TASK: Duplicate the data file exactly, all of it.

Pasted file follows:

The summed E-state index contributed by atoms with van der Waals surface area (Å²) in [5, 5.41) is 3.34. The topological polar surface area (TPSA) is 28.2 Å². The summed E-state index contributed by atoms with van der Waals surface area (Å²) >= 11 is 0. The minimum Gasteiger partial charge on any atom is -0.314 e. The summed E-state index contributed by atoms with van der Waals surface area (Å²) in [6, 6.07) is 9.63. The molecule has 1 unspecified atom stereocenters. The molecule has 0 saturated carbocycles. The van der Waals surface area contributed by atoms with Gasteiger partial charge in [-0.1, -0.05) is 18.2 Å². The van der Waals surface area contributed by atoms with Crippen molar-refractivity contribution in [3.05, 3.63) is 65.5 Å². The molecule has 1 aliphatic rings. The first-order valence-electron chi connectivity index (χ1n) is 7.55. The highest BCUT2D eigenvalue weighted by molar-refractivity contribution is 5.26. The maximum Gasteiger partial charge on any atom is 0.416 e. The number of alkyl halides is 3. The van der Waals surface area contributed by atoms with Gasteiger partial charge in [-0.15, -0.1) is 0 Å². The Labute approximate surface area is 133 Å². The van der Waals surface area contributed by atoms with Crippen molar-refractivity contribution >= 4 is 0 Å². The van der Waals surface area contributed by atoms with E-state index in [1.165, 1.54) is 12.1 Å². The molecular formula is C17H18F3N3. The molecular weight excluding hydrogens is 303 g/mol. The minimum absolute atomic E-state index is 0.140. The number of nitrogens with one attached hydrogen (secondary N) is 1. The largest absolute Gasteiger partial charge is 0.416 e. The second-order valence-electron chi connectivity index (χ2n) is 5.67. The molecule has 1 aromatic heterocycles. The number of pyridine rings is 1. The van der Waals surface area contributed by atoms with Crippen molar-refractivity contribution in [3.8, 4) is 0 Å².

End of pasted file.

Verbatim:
The summed E-state index contributed by atoms with van der Waals surface area (Å²) in [5, 5.41) is 3.34. The topological polar surface area (TPSA) is 28.2 Å². The summed E-state index contributed by atoms with van der Waals surface area (Å²) >= 11 is 0. The minimum Gasteiger partial charge on any atom is -0.314 e. The summed E-state index contributed by atoms with van der Waals surface area (Å²) in [6, 6.07) is 9.63. The molecule has 1 unspecified atom stereocenters. The molecule has 0 saturated carbocycles. The van der Waals surface area contributed by atoms with Gasteiger partial charge in [-0.1, -0.05) is 18.2 Å². The van der Waals surface area contributed by atoms with Crippen molar-refractivity contribution in [3.05, 3.63) is 65.5 Å². The molecule has 1 aliphatic rings. The first-order valence-electron chi connectivity index (χ1n) is 7.55. The highest BCUT2D eigenvalue weighted by molar-refractivity contribution is 5.26. The maximum Gasteiger partial charge on any atom is 0.416 e. The number of alkyl halides is 3. The van der Waals surface area contributed by atoms with Gasteiger partial charge in [-0.15, -0.1) is 0 Å². The Labute approximate surface area is 133 Å². The van der Waals surface area contributed by atoms with Crippen molar-refractivity contribution >= 4 is 0 Å². The van der Waals surface area contributed by atoms with E-state index in [1.165, 1.54) is 12.1 Å². The molecular formula is C17H18F3N3. The molecular weight excluding hydrogens is 303 g/mol. The minimum absolute atomic E-state index is 0.140. The number of nitrogens with one attached hydrogen (secondary N) is 1. The largest absolute Gasteiger partial charge is 0.416 e. The second-order valence-electron chi connectivity index (χ2n) is 5.67. The molecule has 1 aromatic heterocycles. The number of pyridine rings is 1. The van der Waals surface area contributed by atoms with Crippen molar-refractivity contribution in [3.8, 4) is 0 Å².